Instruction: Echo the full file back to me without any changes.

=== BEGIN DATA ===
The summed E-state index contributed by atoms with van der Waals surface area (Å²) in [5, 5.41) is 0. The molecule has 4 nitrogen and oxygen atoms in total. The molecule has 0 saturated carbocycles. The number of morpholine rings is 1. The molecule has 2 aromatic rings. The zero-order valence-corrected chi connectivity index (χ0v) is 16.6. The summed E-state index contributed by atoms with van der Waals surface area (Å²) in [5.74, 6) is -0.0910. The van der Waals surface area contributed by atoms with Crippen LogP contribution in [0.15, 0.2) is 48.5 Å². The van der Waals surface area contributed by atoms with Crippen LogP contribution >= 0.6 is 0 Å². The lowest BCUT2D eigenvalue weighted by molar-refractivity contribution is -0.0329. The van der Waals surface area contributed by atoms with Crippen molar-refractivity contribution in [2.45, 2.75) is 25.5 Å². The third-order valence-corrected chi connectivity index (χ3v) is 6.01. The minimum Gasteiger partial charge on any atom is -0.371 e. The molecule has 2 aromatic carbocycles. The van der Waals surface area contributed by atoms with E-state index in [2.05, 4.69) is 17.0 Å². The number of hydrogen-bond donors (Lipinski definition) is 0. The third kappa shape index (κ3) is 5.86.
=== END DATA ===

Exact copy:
The summed E-state index contributed by atoms with van der Waals surface area (Å²) in [5, 5.41) is 0. The molecule has 4 nitrogen and oxygen atoms in total. The molecule has 0 saturated carbocycles. The number of morpholine rings is 1. The molecule has 2 aromatic rings. The zero-order valence-corrected chi connectivity index (χ0v) is 16.6. The summed E-state index contributed by atoms with van der Waals surface area (Å²) in [5.74, 6) is -0.0910. The van der Waals surface area contributed by atoms with Crippen LogP contribution in [0.15, 0.2) is 48.5 Å². The van der Waals surface area contributed by atoms with Crippen LogP contribution >= 0.6 is 0 Å². The lowest BCUT2D eigenvalue weighted by molar-refractivity contribution is -0.0329. The van der Waals surface area contributed by atoms with Crippen molar-refractivity contribution in [2.45, 2.75) is 25.5 Å². The third-order valence-corrected chi connectivity index (χ3v) is 6.01. The minimum Gasteiger partial charge on any atom is -0.371 e. The molecule has 2 aromatic carbocycles. The van der Waals surface area contributed by atoms with E-state index in [2.05, 4.69) is 17.0 Å². The number of hydrogen-bond donors (Lipinski definition) is 0. The third kappa shape index (κ3) is 5.86.